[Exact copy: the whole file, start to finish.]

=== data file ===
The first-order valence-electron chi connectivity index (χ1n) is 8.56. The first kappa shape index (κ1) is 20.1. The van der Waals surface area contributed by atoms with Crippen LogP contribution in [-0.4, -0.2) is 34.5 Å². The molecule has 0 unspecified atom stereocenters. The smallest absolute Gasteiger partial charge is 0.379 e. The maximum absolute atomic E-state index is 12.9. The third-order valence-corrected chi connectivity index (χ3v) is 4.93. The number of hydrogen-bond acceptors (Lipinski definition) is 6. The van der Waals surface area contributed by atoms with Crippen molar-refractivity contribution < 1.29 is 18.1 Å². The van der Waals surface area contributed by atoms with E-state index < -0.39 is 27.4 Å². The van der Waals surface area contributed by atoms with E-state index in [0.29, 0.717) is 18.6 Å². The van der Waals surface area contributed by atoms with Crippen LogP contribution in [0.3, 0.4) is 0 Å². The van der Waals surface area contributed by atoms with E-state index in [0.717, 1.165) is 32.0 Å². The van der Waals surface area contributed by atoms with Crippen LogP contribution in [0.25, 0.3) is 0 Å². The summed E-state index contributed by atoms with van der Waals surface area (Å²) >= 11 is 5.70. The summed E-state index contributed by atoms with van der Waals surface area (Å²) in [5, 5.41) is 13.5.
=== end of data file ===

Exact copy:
The first-order valence-electron chi connectivity index (χ1n) is 8.56. The first kappa shape index (κ1) is 20.1. The van der Waals surface area contributed by atoms with Crippen LogP contribution in [-0.4, -0.2) is 34.5 Å². The molecule has 0 unspecified atom stereocenters. The smallest absolute Gasteiger partial charge is 0.379 e. The maximum absolute atomic E-state index is 12.9. The third-order valence-corrected chi connectivity index (χ3v) is 4.93. The number of hydrogen-bond acceptors (Lipinski definition) is 6. The van der Waals surface area contributed by atoms with Crippen molar-refractivity contribution < 1.29 is 18.1 Å². The van der Waals surface area contributed by atoms with E-state index < -0.39 is 27.4 Å². The van der Waals surface area contributed by atoms with E-state index in [0.29, 0.717) is 18.6 Å². The van der Waals surface area contributed by atoms with Crippen LogP contribution in [0.3, 0.4) is 0 Å². The van der Waals surface area contributed by atoms with E-state index in [0.717, 1.165) is 32.0 Å². The van der Waals surface area contributed by atoms with Crippen LogP contribution in [0.25, 0.3) is 0 Å². The summed E-state index contributed by atoms with van der Waals surface area (Å²) >= 11 is 5.70. The summed E-state index contributed by atoms with van der Waals surface area (Å²) in [5, 5.41) is 13.5.